“In recent months, the business community has been deeply involved in the debate about program reforms to better safeguard national security, deter investor fraud, and strengthen program integrity,” Angelique Brunner, founder and president of EB5 Capital and industry membership chair and spokesperson for the EB-5 Investment Coalition, told Bloomberg BNA via email Aug. 11. “As a Coalition, we fully support strong, substantive reforms to improve this important job-creating program. We also support addressing issues of visa accessibility in order to maintain the viability of the EB-5 program,” Brunner said.

The program was extended in May as part of the omnibus spending bill passed by Congress. Legislators will have to decide by Sept. 30 whether to give it another extension. “The industry continues to advocate that Congress pass legislation that institutes meaningful reforms to strengthen and permanently extend the EB-5 program,” Brunner said. “Without that, it is very difficult for Regional Centers to raise capital for new economic development.”


Despite the Trump administration’s focus on increasing immigration enforcement efforts, data citing enforcement-related efforts were mixed. Fewer lobbying organizations cited support for eliminating legal immigration programs than those advocating for an overhaul of the current immigration system, or modifying immigration programs, according to Bloomberg BNA’s analysis of the data.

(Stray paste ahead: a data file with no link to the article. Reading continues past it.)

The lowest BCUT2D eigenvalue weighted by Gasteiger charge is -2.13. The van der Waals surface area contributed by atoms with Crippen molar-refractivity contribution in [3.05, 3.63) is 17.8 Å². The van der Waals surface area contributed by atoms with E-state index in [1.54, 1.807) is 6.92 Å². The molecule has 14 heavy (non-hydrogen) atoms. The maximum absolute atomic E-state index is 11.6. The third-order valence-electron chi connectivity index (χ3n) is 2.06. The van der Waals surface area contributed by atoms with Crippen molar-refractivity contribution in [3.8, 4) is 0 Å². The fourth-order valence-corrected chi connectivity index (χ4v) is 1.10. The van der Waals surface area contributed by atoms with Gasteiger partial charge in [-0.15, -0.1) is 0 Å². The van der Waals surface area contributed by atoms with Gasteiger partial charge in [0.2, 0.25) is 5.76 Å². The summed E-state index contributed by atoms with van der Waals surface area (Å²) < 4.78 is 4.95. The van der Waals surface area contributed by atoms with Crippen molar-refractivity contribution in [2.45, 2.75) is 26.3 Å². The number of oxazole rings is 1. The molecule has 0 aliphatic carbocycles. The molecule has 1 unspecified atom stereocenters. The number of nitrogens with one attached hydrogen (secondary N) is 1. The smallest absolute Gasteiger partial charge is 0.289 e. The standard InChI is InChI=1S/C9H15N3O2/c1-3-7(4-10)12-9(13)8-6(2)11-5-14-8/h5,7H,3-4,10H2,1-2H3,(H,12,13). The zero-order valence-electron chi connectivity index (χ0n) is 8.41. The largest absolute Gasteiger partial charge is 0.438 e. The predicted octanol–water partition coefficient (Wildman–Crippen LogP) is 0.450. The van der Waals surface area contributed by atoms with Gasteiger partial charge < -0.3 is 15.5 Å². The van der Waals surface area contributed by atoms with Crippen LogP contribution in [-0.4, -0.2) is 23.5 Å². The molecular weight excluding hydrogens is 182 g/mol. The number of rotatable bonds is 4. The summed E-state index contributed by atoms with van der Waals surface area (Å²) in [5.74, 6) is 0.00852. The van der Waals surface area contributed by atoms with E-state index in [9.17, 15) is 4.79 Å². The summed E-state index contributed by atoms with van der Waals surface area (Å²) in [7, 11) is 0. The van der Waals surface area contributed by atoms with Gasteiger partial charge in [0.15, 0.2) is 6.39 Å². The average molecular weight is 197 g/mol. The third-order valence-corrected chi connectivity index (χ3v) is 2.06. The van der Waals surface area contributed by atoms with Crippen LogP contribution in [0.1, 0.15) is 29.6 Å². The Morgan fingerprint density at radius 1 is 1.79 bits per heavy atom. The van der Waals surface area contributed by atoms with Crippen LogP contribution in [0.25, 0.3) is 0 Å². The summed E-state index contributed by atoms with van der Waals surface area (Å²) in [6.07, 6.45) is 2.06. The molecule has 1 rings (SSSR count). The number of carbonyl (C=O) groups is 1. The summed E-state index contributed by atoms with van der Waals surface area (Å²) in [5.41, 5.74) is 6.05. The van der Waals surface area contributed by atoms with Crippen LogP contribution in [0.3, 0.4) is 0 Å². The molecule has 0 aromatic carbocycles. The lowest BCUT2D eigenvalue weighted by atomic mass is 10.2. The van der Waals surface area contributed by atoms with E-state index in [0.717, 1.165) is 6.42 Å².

By the numbers, 32 organizations cited the electronic employment verification system; 17 organizations mentioned “border security” or “border enforcement"; nine organizations lobbied on issues related to the U.S. Immigration and Customs Enforcement agency; eight mentioned the “border wall"; and six cited the Michael Davis Jr. and Danny Oliver in Honor of State and Local Law Enforcement Act.

The lack of cohesion in enforcement lobbying could be due in part to the administration’s continuing actions on this front. President Donald Trump and Sens. Tom Cotton (R-Ark.) and David Perdue (R-Ga.) recently unveiled legislation that would reduce the number of legal immigrants--particularly low-skilled workers--entering the U.S. by requiring standards for English proficiency, higher degrees of education, and the ability for the individuals to support themselves and their families. The measure would also consider age, favoring applicants who are near to their prime working years.

At a more local level, ICE announced 18 new agreements July 31 that will deputize local law enforcement in Texas to act on immigration enforcement matters.

To contact the reporter on this story: Genevieve Douglas in Washington at

To contact the editors responsible for this story: Tony Harris at and Jo-el J. Meyer at